Not an accident. An act. A hustle.

I rise and put myself between Jael and this witch, staring her down the way I would if I didn’t want to hide.

“It was you,” I say. “It was you at the Angelica Group too. Were you the health inspector too?”

“Clever, clever witch. I wasn’t the health inspector, but Antoine’s a convenient disguise. Some men won’t listen to anyone but other men,” she says. “And people don’t look deeper than their first assumptions. That’s the first rule of invisibility.”

She can be anyone she pleases—a wretched waif, a stylish businessman, or the queen of shadows and lies. I gather up the power layered on the walls to cast a binding—or I try. My magic is the act of making and mixing. I put my will into herbs and candles, imbuing it with the blessings of the sun. There is no spellcord in my pocket, and I need a medium between witching and my will.

Livia does not. She smiles at me from under the perfectly heat-curled wings of her hair. She watches me draw power and falter, tilting her head with curiosity. One eyebrow quirks up.

“No? All right, then.”

She points, her index finger capped with fresh-blood crimson nails, and shows me how it’s done. Lines of power wrap around me. They still my fingers. They squeeze my ribs. I can breathe, so long as I set my mind to it, but not much more than that, and it isn’t enough air to scream with, either.

She regards her binding a moment longer, her hands on her hips. Then Livia—witch, magician, enchantress—lifts her hand and beckons.

“Jael. Come here.”

Jael runs a few steps on tiptoe, halting before her maker.

Livia looks down at her. No smile, now. “What did I tell you to do while you were here?”

“Always use your manners,” Jael says, in the small mouse voice of a little girl in trouble. “Do as she says until you come back. Sugar keeps the magic strong.”

The pointed toe of Livia’s boot taps three times. “And what did I tell you not to do?”

Her voice is almost a whisper. “Give away the secret.”

“Are you sorry?”


Livia beckons again. “Come closer.”

Jael trembles as she comes close enough to touch. Livia puts her hand on Jael’s head.

“You did what you were made to do,” Livia says, stroking Jael’s braided hair. “And you did it well. This one slip doesn’t need to count against you. My promise still holds.”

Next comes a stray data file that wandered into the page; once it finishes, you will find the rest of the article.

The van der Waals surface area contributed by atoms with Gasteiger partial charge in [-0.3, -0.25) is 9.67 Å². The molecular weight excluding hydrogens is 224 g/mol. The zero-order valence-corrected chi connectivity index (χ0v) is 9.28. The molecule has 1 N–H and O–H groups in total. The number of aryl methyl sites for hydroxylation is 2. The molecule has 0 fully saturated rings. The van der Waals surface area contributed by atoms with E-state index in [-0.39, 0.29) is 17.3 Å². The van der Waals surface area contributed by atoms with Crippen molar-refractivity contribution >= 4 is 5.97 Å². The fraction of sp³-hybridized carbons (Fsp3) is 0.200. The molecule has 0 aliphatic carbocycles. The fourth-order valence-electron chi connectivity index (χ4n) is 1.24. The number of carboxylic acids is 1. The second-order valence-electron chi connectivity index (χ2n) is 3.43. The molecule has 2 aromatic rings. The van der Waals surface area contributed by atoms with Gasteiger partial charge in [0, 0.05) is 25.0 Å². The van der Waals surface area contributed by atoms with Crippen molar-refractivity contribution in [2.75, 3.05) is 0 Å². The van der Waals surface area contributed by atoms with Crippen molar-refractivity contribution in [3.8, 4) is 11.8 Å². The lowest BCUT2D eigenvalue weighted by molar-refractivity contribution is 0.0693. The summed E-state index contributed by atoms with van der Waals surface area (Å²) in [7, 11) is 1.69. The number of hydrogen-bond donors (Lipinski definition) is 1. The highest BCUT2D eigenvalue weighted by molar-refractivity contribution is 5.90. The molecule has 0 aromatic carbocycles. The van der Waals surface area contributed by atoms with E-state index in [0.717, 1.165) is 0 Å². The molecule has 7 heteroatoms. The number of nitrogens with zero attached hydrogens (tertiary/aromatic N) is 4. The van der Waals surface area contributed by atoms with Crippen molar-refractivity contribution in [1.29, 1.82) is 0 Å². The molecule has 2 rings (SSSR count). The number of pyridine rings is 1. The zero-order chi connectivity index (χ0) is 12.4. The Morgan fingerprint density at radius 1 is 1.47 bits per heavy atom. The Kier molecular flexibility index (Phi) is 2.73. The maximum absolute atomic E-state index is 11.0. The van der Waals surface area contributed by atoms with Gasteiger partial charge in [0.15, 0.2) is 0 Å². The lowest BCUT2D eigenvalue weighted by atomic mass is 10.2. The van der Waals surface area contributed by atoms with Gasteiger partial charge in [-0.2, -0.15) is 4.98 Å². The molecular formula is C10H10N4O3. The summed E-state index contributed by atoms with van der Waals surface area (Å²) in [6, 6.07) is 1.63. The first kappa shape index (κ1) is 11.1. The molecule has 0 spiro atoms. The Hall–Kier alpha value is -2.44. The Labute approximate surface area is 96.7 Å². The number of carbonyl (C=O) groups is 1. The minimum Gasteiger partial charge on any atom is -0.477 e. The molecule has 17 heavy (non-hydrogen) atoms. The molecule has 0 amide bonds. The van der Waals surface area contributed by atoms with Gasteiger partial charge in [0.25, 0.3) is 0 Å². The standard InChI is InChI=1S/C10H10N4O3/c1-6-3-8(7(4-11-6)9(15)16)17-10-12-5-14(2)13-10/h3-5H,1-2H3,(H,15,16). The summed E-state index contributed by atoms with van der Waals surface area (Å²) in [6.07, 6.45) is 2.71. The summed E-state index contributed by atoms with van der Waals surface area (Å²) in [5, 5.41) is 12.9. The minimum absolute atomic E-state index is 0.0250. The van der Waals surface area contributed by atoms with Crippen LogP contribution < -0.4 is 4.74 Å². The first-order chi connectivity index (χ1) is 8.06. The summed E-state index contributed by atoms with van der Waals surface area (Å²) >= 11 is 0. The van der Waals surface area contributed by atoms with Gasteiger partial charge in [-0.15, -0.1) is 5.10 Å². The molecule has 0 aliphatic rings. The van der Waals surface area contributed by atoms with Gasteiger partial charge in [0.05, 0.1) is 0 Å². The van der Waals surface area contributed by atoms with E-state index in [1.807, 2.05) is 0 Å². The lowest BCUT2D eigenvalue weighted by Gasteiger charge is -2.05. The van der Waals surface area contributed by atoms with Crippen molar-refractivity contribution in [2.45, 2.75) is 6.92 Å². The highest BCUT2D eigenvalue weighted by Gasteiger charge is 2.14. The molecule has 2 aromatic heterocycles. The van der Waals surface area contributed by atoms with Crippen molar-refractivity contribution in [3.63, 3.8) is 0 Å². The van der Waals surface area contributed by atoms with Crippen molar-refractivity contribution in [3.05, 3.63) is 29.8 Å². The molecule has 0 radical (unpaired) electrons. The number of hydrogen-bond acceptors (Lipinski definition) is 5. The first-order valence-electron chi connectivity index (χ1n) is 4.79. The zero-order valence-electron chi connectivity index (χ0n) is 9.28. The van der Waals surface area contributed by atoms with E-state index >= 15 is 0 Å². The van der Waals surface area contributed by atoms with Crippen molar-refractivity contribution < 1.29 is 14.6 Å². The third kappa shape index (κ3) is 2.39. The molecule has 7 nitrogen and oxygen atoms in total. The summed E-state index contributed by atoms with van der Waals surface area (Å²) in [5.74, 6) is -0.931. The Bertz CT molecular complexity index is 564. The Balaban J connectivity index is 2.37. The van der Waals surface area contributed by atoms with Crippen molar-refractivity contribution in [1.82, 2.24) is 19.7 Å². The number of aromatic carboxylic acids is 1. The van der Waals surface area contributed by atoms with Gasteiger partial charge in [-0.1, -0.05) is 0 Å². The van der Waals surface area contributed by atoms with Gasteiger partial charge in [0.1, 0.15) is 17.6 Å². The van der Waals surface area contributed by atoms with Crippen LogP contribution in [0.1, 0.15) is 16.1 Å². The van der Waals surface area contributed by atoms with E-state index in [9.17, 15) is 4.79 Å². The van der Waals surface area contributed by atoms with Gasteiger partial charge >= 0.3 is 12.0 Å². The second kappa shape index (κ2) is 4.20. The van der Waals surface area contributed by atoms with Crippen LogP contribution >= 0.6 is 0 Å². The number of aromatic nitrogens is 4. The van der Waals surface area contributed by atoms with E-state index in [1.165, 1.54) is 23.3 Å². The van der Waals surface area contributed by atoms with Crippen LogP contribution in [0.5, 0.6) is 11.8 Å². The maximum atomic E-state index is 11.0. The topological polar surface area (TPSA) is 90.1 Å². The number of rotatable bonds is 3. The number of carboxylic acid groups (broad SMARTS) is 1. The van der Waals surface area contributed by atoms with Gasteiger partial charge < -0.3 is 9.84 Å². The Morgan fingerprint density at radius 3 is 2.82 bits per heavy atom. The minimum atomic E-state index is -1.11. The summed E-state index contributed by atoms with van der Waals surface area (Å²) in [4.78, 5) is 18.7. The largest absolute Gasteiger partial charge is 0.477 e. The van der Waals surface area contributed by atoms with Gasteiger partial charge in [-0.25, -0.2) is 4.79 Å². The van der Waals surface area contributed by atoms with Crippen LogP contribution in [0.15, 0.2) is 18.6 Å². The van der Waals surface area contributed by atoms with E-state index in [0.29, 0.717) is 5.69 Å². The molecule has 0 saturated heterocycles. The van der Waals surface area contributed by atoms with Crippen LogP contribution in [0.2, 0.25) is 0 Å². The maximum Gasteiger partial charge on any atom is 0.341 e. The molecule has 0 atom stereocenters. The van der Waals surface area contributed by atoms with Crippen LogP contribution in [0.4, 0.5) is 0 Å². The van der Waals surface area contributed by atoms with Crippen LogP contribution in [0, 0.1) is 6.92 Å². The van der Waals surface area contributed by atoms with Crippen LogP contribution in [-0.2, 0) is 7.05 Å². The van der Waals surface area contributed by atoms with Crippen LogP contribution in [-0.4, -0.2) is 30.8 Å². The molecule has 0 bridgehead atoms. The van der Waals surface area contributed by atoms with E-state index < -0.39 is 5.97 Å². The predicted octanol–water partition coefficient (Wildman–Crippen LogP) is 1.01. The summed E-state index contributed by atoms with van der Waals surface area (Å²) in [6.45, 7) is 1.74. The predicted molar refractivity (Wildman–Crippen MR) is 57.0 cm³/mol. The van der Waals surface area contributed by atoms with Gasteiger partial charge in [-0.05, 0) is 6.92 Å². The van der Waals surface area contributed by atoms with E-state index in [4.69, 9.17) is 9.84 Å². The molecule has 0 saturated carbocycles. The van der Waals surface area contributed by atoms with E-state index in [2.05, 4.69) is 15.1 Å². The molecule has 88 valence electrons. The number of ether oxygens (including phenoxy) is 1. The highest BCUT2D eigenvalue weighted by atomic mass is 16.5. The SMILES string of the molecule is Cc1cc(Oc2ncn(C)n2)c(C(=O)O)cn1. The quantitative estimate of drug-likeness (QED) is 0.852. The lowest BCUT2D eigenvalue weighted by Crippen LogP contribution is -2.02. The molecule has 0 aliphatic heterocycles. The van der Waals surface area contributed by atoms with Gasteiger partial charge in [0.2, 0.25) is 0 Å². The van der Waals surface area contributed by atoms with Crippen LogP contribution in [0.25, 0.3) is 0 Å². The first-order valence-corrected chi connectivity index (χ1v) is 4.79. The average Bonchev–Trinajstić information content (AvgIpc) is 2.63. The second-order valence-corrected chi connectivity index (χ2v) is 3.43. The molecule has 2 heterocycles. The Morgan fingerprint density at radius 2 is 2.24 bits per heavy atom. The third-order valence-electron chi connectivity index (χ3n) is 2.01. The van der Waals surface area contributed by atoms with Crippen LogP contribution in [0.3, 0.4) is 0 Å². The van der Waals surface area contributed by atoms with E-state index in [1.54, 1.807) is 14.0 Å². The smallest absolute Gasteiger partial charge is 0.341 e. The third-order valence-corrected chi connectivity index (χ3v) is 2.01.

Jael looks up, then, hope smoothing her profile. “You’ll do it? You’ll make me real?”

Livia laughs. “Don’t I need a little girl of my own, especially a helpful little girl like you? Now think of what I told you. The spell can be completed, exactly as I said. Are you ready?”

“Yes,” Jael says. “I’m ready.”

“Good,” Livia purrs, and pets Jael’s head like a favored cat. “This part is your job, now.”

She opens the pouch strings and reaches inside. She draws out a knife with a long silvery blade and a narrow, pointed tip.

“The last thing you need to finish the spell,” she says. “Her heart.”

Jael can become a girl of flesh, her bones her own—with my heart beating in her chest. She will be what she wishes for most. The spell is already on her.

All she needs to do is pay the price.

Jael lifts her hand—uncut, still whole, still spelled—and takes the blade from her maker. Livia smiles down upon her, strokes her hair again.

“I’m going to the roof. Bring it to me when you are done.”

Livia walks away on sharp-heeled clicks, sleeves fluttering, a ribbon of almond, bay leaf, pepper, and myrrh left hanging in the air.

Jael stands still with the knife in her hand, listening to the elevator grumble and rise to the roof. To the garden. To the spellposts that feed all the protections and blessings that cover Hurston Hill. To the hives where the bees sleep and don’t know what’s coming.

The elevator thumps. The lifting gears stop. And Jael turns tear-filled eyes toward me.

Oh, little mousetrap. What a perfect Trojan horse she is—a little girl, the price of a mother’s ambition in full, a lonely arrow in my heart. Built to be just polite enough to be charming, just vulnerable enough to need protection, and the witching the final sugary lure.

And now she holds the knife that will pay for her deepest longing, the thing she wants most of all—the wanting engraved on her borrowed bones, the wanting infused in cotton and spice, the wanting in every stitch and spell that made her. She flexes her grip on the handle, wipes her eyes, and looks at me.

“You took me in.”

How could I not?

“You gave me this dress. You taught me witching. You have power. Can you make me real? Can you make me a little girl? Can I grow up?”

Oh, Jael. My throat hurts for her. I owe her the truth. I shake my head, once, slow.

“Then I have to,” she whispers. “I have to—it’s not fair. It’s not fair.”

That’s not true. Magic is implacably fair. If Jael wants a human life, she needs a human heart beating in her chest. Magic doesn’t care about feelings. Magic doesn’t care what it costs to use—only that the price is paid.

“I need to be real,” she whispers to me. “I walk and speak and think and witch, but I am not a girl, and . . .”

She wants me to understand. And I do. But it’s not just my life for hers. It’s this house. And Hurston Hill. And the bees. And what will happen to this place if Livia takes it in her hand and rules it.

All of it, lost for a beating heart.

“You didn’t push me away. You knew I wasn’t real. But you didn’t stop trying to help me. Why? Didn’t you understand?”